THIS JUST CAME IN OVER THE E-TRANSOM: An announcement of an upcoming special showing of The Desert of Forbidden Art at Rutger’s Zimmerli Art Museum. Below is the press release. Mark your calendars. It looks terrific. Not your garden variety art film. [Be sure to click on the links to Savitsky’s bio and to the history of the museum that houses the man’s extraordinary—the word fits—collection.]
Mark your calendar for Wednesday, October 13th.
How does art survive in a time of oppression? During Soviet rule, artists who stayed true to their vision were imprisoned or executed. Their plight inspired the Russian painter, archeologist, and collector Igor Savitsky, who daringly rescued 40,000 artists’ works and created a museum in Uzbekistan’s desert – far from the watchful eyes of the KGB. The Nukus Museum of Art (officially known as The State Art Museum of the Republic of Karakalpakstan, named after I.V. Savitsky) has been described as “one of the most remarkable collections of 20th-century Russian art.” It is located in one of the world’s poorest regions, yet holds paintings that are worth millions today, including those by Russian avant-garde artists.
The Zimmerli Art Museum offers a screening of the film on the Nukus Museum of Art in conjunction with a visit by Savitsky’s successor and the museum’s current director, Marinika Babanazarova. After the film, the audience will have an opportunity to discuss the film with Ms. Babanazarova.
Amanda Pope is an Associate Professor at the USC School of Cinematic Arts. Pope received her B.A. from Wellesley College and has a 20-year background in writing, producing, directing and editing documentary, dramatic and advocacy programs. Amanda Pope’s award-winning documentaries include: Jackson Pollock Portrait; Stages: Houseman Directs Lear; and Cities for People, all aired on PBS.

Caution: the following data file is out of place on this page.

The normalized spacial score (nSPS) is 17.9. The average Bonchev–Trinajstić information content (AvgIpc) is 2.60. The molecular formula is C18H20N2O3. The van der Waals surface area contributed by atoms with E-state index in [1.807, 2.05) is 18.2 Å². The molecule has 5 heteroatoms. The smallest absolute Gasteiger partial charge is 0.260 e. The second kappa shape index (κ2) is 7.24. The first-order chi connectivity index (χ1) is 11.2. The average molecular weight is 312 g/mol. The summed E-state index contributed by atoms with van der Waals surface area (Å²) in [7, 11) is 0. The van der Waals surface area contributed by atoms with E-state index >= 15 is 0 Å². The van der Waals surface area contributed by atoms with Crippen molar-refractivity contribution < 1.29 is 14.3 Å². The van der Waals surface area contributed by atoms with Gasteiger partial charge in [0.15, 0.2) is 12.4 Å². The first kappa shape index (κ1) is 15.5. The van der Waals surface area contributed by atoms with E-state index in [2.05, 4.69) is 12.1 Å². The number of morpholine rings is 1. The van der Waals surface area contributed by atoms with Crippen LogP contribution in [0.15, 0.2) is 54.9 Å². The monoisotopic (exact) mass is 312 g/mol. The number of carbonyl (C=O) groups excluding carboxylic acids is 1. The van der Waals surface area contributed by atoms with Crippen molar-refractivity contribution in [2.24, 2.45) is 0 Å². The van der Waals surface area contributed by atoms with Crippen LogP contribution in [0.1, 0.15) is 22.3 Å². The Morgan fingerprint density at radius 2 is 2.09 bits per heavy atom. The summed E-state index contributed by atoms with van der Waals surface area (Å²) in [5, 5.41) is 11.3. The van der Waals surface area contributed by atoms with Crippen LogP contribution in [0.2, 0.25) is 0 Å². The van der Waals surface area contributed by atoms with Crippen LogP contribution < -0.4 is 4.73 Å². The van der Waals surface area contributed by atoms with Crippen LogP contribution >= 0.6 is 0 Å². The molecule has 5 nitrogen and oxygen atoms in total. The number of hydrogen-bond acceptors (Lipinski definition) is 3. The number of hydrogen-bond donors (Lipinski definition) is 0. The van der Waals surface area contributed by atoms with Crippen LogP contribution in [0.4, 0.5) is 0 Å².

Tchavdar Georgiev is a graduate of the USC School of Cinematic Arts and holds an undergraduate degree from The School of the Art Institute of Chicago. He has edited a number of award-winning fiction and non-fiction films as well as television programming for National Geographic, HBO, PBS, History Channel, Channel 1 Russia, and MTV Russia.
The Desert of Forbidden Art won the CINE Golden Eagle Award and Best Documentary at the Palm Beach International Film Festival and will be broadcast on PBS Independent Lens in 2011.
Outline of the event:
5:30 – 6:15pm Reception
6:15 – 6:20pm Introduction
6:20 – 7: 40pm Film screening
7:40 – 8:00pm Q&A session
Parking: Free parking is available immediately behind the museum (LOT#16) and in the Kirkpatrick Chapel lot across from the Zimmerli (entrance is located at the corner of George and Somerset Streets – LOT #1). Additional parking can also be found in the parking lot near the corner of Mine Street and College Avenue (entrance is located on College Avenue – LOT #8).
Special arrangements: Bus from NYC and back. Bus leaves at 4:00pm from Penn Station, NY (by the green awning: 31st Street between 7th & 8th Avenues).
Return trip: bus leaves at 8:15pm from Zimmerli Art Museum.
Fee is $15 per person with advance reservations (http://www.zimmerlimuseum.rutgers.edu/file/Credit_card_payment_form_for_10-13-10.pdf); 20 USD on location if space is available.
© 2010 Maureen Mullarkey